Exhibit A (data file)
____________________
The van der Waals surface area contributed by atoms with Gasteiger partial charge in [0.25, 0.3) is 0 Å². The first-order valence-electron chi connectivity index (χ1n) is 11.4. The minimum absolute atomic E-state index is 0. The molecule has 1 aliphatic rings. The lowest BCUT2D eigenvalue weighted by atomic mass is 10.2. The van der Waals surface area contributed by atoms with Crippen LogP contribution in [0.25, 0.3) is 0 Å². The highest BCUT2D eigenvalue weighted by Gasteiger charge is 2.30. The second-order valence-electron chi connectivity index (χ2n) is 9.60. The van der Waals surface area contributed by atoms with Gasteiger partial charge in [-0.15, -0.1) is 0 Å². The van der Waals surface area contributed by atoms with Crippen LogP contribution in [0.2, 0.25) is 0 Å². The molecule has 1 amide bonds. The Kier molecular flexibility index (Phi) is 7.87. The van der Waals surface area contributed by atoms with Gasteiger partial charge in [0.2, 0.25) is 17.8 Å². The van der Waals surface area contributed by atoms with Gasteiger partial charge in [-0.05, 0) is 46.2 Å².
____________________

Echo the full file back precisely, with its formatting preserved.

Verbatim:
The van der Waals surface area contributed by atoms with Gasteiger partial charge in [0.25, 0.3) is 0 Å². The first-order valence-electron chi connectivity index (χ1n) is 11.4. The minimum absolute atomic E-state index is 0. The molecule has 1 aliphatic rings. The lowest BCUT2D eigenvalue weighted by atomic mass is 10.2. The van der Waals surface area contributed by atoms with Crippen LogP contribution in [0.25, 0.3) is 0 Å². The highest BCUT2D eigenvalue weighted by Gasteiger charge is 2.30. The second-order valence-electron chi connectivity index (χ2n) is 9.60. The van der Waals surface area contributed by atoms with Gasteiger partial charge in [-0.15, -0.1) is 0 Å². The van der Waals surface area contributed by atoms with Crippen LogP contribution in [0.2, 0.25) is 0 Å². The molecule has 1 amide bonds. The Kier molecular flexibility index (Phi) is 7.87. The van der Waals surface area contributed by atoms with Gasteiger partial charge in [0.2, 0.25) is 17.8 Å². The van der Waals surface area contributed by atoms with Gasteiger partial charge in [-0.05, 0) is 46.2 Å².